Parietal and intravascular innate mechanisms of vascular inflammation.

Ramirez GA, Rovere-Querini P, Sabbadini MG, Manfredi AA - Arthritis Res. Ther. (2015)

The complement system. Effectors: Irrespective of the activation pathway, three families of molecules are generated during the complement cascade: complement opsonins (C3b and C4b), complement anaphylotoxins (C3a and C5a) and the terminal complement complex (TCC). The key common step in the progression of the complement cascade is the generation of a C3-convertase, which cleaves inactive C3 into C3a and C3b. The latter binds to the C3-convertase to generate a C5-convertase, which generates C5a and C5b from inactive C5. C5b interacts with factors 6 to 9 to establish the TCC, which induces cell lysis by acting as a membrane attack complex or accumulates in the fluid phase or in extravascular spaces as an inactive moiety (iTCC). It can also bind to cell membranes as a sublytic membrane attack complex. Activators: Both in the classical and the lectin pathway, cleaving enzymes (namely component C1r and C1s of the C1 factor in the classical pathway and mannose binding lectin (MBL)-associated serine proteases in the MBL pathway) are destabilized and activated by antigen–antibody interactions (either directly in the case of MBL or with the intermediation of component C1q in the classical pathway) to process C4 to C4a, C4b and C2a, C2b respectively. The C4bC2a complex corresponds to the first variant of C3-convertase. Moieties expressed on the bacterial surface determine in the alternative pathway the spontaneous generation of the C3bBb complex, which acts as the second solid phase variant of C3-convertase. This atypical form of C3-convertase develops when partial spontaneous activation of C3 (tickover) is accompanied by binding of C3 with factor B, which in turn is cleaved to factor Ba and Bb by factor D to generate the C3(H2O)Bb complex or fluid-phase C3-convertase.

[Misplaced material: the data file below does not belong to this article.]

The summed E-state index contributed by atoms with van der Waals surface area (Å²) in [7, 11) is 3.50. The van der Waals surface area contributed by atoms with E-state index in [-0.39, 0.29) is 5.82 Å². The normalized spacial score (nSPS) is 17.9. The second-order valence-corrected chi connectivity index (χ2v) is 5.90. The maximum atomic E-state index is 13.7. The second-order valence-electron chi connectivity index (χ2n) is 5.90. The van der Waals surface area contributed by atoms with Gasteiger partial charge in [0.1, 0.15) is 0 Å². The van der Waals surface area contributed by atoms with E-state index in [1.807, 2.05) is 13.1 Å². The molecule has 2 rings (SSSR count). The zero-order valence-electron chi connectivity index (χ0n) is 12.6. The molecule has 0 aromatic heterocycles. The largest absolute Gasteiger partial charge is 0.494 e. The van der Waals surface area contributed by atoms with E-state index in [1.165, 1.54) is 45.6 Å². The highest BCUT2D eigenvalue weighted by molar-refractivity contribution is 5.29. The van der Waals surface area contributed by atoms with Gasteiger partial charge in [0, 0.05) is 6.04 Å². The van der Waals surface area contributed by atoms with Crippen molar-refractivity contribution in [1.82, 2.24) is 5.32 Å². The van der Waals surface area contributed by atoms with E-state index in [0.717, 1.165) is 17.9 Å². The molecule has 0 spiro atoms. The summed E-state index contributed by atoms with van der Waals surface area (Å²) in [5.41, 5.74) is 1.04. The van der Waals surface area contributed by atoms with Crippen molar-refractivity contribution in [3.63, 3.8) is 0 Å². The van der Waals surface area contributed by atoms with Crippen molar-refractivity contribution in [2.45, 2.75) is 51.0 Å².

© Copyright Policy - open-access
Related In: Results  -  Collection

License 1 - License 2
Show All Figures
getmorefigures.php?uid=PMC4308901&req=5